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hydrogen bonding

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browncomputer

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is hydrogen bonding only limited to F, O and N? or can other elements hydrogen bond as well but very very very weakly (like P, S, Se, Si, C and such?)
thanks!
 

JMMTB

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Yep. F, O, and N only. The Hydrogen bond donor (OH, NH2...) must have a Hydrogen whereas the acceptor does not need to have one (carbonyls, ethers) but can still have a hydrogen (OH, NH2). But either way F, O, and N.

Also steric hinderance can inhibit hydrogen bonding like in the case of triphenylmethanol. An IR shows a narrow, sharp peak instead of a classic broad OH peak.

Hydrogen bonding is FON! (and keeps everything alive)
 
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browncomputer

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okay because there was a question that asked which of the following has the weakest hydrogen bond: HF, H2O, H2S, or HCl. I put H2O since Sulfur and chlorine do not hydrogen bond but the answer was H2S since sulfur made very weak h-bonds. so should the answer have been H2O then?

and thank you for that IR tip!
 

NextStepTutor_1

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In this case, you should use process of elimination--you know that HF and H2O both have very strong hydrogen bonds, so those two answer choices are out. Then, you are left with H2S and HCl. Among the two, Sulfur is the least electronegative, so it will pull electrons away from the hydrogen the least--creating the weakest hydrogen bond.
 

gettheleadout

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okay because there was a question that asked which of the following has the weakest hydrogen bond: HF, H2O, H2S, or HCl. I put H2O since Sulfur and chlorine do not hydrogen bond but the answer was H2S since sulfur made very weak h-bonds. so should the answer have been H2O then?

and thank you for that IR tip!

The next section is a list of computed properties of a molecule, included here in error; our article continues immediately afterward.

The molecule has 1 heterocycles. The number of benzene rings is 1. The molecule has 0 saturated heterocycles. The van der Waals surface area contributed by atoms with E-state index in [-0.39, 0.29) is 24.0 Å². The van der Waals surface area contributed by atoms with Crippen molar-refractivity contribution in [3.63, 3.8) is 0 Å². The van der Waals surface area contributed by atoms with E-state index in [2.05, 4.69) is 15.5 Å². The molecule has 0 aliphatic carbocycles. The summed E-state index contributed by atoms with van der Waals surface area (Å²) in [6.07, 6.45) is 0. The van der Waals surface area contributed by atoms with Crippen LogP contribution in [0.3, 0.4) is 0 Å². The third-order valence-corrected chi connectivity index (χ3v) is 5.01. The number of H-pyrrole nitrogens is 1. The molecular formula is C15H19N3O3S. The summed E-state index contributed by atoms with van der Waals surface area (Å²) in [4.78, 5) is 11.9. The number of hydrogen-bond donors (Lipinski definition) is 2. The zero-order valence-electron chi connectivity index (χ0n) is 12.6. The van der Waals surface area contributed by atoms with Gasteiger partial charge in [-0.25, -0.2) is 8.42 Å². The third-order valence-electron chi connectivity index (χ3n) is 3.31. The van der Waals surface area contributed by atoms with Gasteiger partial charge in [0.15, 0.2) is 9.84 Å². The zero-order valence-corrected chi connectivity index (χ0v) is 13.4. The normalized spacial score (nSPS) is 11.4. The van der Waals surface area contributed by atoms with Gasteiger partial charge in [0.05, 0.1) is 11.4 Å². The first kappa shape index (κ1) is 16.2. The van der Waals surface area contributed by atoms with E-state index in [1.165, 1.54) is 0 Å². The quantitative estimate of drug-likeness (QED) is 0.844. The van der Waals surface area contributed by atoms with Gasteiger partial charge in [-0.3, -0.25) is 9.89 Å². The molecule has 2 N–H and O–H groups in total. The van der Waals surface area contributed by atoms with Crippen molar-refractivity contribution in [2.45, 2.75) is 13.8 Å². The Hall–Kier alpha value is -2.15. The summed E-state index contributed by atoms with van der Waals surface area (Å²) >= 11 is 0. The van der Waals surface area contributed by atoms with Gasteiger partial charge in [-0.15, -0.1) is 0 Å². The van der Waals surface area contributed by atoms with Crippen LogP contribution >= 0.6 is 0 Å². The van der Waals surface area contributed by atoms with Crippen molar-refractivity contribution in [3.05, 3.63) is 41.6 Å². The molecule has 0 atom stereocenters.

I'm guessing this wasn't an AAMC material question? In any case hydrogen bonds involving chlorine and sulfur do occur but are typically not discussed at the level of MCAT chemistry.

In this case, you should use process of elimination--you know that HF and H2O both have very strong hydrogen bonds, so those two answer choices are out. Then, you are left with H2S and HCl. Among the two, Sulfur is the least electronegative, so it will pull electrons away from the hydrogen the least--creating the weakest hydrogen bond.
My problem with this advice, and really with this question, is that there isn't a clear expectation of the knowledge level expected on the MCAT. Typical general chemistry courses discuss only hydrogen bonds involving fluorine, oxygen, and nitrogen, and all review material I've seen (TBR, TPR, Kaplan, EK) has recommended approaching such questions from a level that does indeed limit hydrogen bonding to these hydrogen bond acceptors. The AAMC PS content outline does not specify regarding this matter. In any case I can imagine two approaches to the question at hand:

1) Functioning on the level typically considered to be expected by the MCAT, the examinee rules out H2S and HCl as species for which hydrogen bonding is not present intermolecularly. The examinee then selects H2O as the species with the weakest hydrogen bonds forming as a result of the weaker dipole moment in the H–O bonds compared to the H–F bonds in HF.

2) Functioning with a more expanded knowledge base, the examinee considers all answer choices to represent species in which hydrogen bonding occurs, and selects H2S as the species for which the weakest hydrogen bonds form as a result of the weakest dipole moment across the H–S bond as compared to the other species offered as choices.

It's quite problematic.
 
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